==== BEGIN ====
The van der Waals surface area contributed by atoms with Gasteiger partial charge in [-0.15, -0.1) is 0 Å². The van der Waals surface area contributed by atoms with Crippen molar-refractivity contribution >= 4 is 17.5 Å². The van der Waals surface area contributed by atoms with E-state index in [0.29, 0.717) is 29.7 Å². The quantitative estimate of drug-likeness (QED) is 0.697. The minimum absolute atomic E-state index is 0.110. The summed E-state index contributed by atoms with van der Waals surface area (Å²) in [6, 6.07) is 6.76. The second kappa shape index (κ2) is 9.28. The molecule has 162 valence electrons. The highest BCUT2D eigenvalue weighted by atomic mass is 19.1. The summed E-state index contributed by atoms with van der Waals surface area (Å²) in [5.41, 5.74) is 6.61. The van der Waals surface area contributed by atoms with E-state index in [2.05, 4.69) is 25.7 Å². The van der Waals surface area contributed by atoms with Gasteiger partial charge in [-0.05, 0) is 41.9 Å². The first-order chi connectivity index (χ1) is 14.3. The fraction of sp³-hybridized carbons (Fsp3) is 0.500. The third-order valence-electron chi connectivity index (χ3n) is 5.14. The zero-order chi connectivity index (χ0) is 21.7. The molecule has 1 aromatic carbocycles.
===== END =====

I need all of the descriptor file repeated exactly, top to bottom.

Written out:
The van der Waals surface area contributed by atoms with Gasteiger partial charge in [-0.15, -0.1) is 0 Å². The van der Waals surface area contributed by atoms with Crippen molar-refractivity contribution >= 4 is 17.5 Å². The van der Waals surface area contributed by atoms with E-state index in [0.29, 0.717) is 29.7 Å². The quantitative estimate of drug-likeness (QED) is 0.697. The minimum absolute atomic E-state index is 0.110. The summed E-state index contributed by atoms with van der Waals surface area (Å²) in [6, 6.07) is 6.76. The second kappa shape index (κ2) is 9.28. The molecule has 162 valence electrons. The highest BCUT2D eigenvalue weighted by atomic mass is 19.1. The summed E-state index contributed by atoms with van der Waals surface area (Å²) in [5.41, 5.74) is 6.61. The van der Waals surface area contributed by atoms with E-state index in [2.05, 4.69) is 25.7 Å². The van der Waals surface area contributed by atoms with Gasteiger partial charge in [-0.05, 0) is 41.9 Å². The first-order chi connectivity index (χ1) is 14.3. The fraction of sp³-hybridized carbons (Fsp3) is 0.500. The third-order valence-electron chi connectivity index (χ3n) is 5.14. The zero-order chi connectivity index (χ0) is 21.7. The molecule has 1 aromatic carbocycles.